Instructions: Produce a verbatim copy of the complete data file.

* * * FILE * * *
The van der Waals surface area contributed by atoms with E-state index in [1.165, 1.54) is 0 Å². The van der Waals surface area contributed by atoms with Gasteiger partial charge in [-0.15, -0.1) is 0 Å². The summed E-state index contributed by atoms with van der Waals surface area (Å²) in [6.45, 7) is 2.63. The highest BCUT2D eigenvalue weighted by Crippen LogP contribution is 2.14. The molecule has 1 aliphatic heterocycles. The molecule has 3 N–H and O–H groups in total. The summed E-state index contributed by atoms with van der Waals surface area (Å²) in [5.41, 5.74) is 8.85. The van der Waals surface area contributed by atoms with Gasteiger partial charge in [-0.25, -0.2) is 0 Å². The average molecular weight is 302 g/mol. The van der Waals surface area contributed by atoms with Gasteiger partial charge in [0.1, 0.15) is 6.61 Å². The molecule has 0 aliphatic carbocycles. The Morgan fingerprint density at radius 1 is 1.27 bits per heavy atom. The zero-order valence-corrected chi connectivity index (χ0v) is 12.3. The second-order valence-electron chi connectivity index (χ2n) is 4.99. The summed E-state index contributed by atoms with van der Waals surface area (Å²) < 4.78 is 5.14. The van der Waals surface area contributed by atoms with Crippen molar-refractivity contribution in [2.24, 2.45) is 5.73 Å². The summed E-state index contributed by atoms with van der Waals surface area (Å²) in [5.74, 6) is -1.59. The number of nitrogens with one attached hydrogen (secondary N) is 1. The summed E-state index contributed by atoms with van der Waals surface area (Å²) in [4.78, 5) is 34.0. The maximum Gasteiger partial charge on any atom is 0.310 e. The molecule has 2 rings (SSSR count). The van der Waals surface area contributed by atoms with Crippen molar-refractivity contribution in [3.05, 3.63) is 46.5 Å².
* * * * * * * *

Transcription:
The van der Waals surface area contributed by atoms with E-state index in [1.165, 1.54) is 0 Å². The van der Waals surface area contributed by atoms with Gasteiger partial charge in [-0.15, -0.1) is 0 Å². The summed E-state index contributed by atoms with van der Waals surface area (Å²) in [6.45, 7) is 2.63. The highest BCUT2D eigenvalue weighted by Crippen LogP contribution is 2.14. The molecule has 1 aliphatic heterocycles. The molecule has 3 N–H and O–H groups in total. The summed E-state index contributed by atoms with van der Waals surface area (Å²) in [5.41, 5.74) is 8.85. The van der Waals surface area contributed by atoms with Gasteiger partial charge in [-0.25, -0.2) is 0 Å². The average molecular weight is 302 g/mol. The van der Waals surface area contributed by atoms with Gasteiger partial charge in [0.1, 0.15) is 6.61 Å². The molecule has 0 aliphatic carbocycles. The Morgan fingerprint density at radius 1 is 1.27 bits per heavy atom. The zero-order valence-corrected chi connectivity index (χ0v) is 12.3. The second-order valence-electron chi connectivity index (χ2n) is 4.99. The summed E-state index contributed by atoms with van der Waals surface area (Å²) < 4.78 is 5.14. The van der Waals surface area contributed by atoms with Crippen molar-refractivity contribution in [2.24, 2.45) is 5.73 Å². The summed E-state index contributed by atoms with van der Waals surface area (Å²) in [5.74, 6) is -1.59. The number of nitrogens with one attached hydrogen (secondary N) is 1. The summed E-state index contributed by atoms with van der Waals surface area (Å²) in [4.78, 5) is 34.0. The maximum Gasteiger partial charge on any atom is 0.310 e. The molecule has 2 rings (SSSR count). The van der Waals surface area contributed by atoms with Crippen molar-refractivity contribution in [3.05, 3.63) is 46.5 Å².